In This Issue: Fall 2012

In The Current Issue:

Although deceptively quite disparate in nature, this issue’s articles share the common theme of social and economic development in the early statehood period. From libraries in small Western Reserve settlements to the intrusion of the canal system into Columbiana County, both articles describe phenomena exemplifying the changes that came to Northeast Ohio as it moved from a frontier outpost to an area integrated into the larger national culture and economy.

Stuart Stiffler’s piece on social libraries examines the cultural dimensions of early Ohio settlement through the lens of the founding and expansion of small libraries throughout the Western Reserve in the early- to mid-1800s.  Reflective not only of the attitudes and goals of the people who founded them, these libraries also trace changes in the population, culture, and society of the area as the century wore on.

Charles Mastran’s contribution is an archaeological field study of Lock 24 of the Sandy and Beaver Canal of the mid-1800s.  Framed as a descriptive site report of a nearly-forgotten architectural artifact of Ohio’s canal era, this research also contextualizes it in the economic and technological milieus of the period.  By explaining standard historical archaeological terminology and abundantly illustrating his research with maps and photographs, Mastran endeavors to make the often-technical nature of a scientific archaeological report more accessible to the lay reader.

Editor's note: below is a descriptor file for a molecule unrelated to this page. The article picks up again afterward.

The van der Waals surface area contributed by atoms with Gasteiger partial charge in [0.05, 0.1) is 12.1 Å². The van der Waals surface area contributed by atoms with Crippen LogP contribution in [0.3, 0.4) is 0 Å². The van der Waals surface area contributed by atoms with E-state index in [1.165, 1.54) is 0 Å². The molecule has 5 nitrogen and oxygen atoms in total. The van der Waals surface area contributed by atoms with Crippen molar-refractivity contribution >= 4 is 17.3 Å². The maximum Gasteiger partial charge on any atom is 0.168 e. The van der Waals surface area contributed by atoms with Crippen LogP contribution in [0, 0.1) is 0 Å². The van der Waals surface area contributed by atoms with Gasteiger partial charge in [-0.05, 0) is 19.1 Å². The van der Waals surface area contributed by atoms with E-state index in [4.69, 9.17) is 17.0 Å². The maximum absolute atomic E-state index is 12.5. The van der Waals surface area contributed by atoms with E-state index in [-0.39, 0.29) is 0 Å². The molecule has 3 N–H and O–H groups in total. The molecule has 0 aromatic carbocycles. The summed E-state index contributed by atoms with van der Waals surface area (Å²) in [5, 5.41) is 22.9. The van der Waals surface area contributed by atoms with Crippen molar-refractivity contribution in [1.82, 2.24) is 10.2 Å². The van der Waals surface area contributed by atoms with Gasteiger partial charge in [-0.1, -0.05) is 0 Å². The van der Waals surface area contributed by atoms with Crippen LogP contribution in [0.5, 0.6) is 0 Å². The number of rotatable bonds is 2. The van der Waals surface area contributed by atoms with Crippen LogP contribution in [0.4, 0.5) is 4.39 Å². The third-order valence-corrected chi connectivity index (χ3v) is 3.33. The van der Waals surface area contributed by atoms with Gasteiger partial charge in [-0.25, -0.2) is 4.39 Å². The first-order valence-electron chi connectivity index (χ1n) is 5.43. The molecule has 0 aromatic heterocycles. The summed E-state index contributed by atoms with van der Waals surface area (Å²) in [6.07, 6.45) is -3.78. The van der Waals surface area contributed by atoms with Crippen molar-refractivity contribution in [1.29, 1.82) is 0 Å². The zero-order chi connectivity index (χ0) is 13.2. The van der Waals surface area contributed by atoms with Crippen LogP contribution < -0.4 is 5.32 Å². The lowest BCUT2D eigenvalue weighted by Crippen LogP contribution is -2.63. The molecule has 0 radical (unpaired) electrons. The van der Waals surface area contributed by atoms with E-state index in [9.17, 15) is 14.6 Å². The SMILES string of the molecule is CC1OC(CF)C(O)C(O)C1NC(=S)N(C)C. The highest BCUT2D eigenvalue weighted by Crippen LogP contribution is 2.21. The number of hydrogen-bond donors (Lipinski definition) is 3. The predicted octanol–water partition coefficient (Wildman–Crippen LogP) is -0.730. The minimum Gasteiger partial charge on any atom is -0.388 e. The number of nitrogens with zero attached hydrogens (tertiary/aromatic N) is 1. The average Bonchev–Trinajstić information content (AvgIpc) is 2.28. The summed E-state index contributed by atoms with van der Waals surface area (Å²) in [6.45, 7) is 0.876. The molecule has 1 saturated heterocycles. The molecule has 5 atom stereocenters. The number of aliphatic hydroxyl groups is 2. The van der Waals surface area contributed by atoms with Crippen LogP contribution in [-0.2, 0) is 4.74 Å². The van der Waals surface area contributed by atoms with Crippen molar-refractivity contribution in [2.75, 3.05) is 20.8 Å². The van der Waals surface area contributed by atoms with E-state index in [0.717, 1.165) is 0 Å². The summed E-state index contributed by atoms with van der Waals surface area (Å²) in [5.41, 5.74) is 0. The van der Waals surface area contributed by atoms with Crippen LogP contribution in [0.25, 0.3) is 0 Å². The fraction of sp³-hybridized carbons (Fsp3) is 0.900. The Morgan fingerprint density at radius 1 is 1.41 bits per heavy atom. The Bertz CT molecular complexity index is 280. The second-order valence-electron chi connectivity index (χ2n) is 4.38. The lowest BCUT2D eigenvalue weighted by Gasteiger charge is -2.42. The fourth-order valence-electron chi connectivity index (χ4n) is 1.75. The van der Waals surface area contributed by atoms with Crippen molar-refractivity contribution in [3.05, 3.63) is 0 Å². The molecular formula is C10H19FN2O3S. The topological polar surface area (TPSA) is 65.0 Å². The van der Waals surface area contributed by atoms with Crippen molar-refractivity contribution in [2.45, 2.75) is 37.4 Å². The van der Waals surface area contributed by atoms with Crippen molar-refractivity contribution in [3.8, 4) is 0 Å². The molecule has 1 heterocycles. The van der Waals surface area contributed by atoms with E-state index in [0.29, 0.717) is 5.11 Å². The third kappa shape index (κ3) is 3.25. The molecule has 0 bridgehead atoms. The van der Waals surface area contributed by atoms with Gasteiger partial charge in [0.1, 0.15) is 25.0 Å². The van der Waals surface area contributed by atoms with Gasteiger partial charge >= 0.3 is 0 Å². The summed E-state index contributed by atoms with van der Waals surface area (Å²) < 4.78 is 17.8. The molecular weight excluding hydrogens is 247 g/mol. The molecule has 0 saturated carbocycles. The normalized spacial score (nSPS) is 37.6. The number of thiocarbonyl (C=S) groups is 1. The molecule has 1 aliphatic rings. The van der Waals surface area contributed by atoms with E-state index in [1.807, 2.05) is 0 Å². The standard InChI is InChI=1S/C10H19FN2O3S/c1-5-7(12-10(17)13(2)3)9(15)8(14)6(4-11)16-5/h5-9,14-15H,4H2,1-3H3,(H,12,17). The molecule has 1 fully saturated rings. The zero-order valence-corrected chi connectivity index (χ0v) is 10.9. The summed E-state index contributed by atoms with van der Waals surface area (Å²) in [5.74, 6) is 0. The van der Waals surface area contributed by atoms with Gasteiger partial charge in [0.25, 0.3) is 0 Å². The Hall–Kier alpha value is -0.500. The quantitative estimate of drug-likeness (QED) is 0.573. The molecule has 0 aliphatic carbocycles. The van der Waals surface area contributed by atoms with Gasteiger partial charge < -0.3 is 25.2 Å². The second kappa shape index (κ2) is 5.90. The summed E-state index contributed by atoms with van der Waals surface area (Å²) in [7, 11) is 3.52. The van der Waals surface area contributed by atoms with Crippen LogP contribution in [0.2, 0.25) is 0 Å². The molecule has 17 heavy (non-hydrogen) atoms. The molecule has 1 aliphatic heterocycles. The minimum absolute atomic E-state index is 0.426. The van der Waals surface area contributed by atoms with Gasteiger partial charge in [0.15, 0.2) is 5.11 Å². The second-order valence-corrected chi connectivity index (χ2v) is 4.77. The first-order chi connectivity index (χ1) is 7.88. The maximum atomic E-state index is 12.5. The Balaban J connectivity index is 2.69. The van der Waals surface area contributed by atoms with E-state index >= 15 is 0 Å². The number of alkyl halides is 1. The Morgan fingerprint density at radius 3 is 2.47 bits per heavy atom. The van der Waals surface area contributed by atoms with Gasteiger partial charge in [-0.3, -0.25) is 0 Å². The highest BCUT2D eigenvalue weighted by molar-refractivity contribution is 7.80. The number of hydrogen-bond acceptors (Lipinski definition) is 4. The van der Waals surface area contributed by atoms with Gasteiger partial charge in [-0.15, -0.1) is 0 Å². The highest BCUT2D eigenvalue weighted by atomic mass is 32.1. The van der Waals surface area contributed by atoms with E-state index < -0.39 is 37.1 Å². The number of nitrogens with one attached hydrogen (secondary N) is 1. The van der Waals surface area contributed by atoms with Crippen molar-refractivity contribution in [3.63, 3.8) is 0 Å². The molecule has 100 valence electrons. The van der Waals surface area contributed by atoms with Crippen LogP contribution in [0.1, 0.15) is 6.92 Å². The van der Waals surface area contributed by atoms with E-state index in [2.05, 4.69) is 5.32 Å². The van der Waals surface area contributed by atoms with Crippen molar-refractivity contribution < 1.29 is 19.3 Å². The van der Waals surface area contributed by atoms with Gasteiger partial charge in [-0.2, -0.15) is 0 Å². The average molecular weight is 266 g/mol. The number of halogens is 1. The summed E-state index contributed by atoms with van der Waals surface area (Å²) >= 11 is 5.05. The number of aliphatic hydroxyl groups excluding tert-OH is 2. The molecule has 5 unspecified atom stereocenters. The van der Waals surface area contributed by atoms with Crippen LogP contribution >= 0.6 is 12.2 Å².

These pieces continue the Northeast Ohio Journal of History’s tradition of bringing high-quality research in the history of this area to a broader audience.

Kevin F. Kern

Feature Articles:

Small Settlement Ohio Social Libraries on the Connecticut Western Reserve, 1800 – 1900
By: Stuart A. Stiffler

An Archaeo-Architectural Examination of Lock 24, Elkton, Ohio
By: A. Charles Mastran

Book Reviews:

Arthur E. DeMatteo
Frank P. Vazzano: Politician Extraordinaire: The Tempestuous Life and Times of Martin L. Davey


Stuart A. Stiffler is a retired director of college libraries in four states. An educator and historian of Ohio’s Western Reserve social libraries, he has published articles in Collection Management, College and Research Libraries and other journals.

Charles Mastran received his B.A. in Anthropology and his M.A. in history from Youngstown State University.  He has more than thirty years of experience in archaeology, participating in excavations in a number of states as well as France, Cyprus, and Australia.  More recently, he has focused on excavating early blast furnaces in Eastern Ohio and Western Pennsylvania, publishing some of this work in Ohio Archaeologist.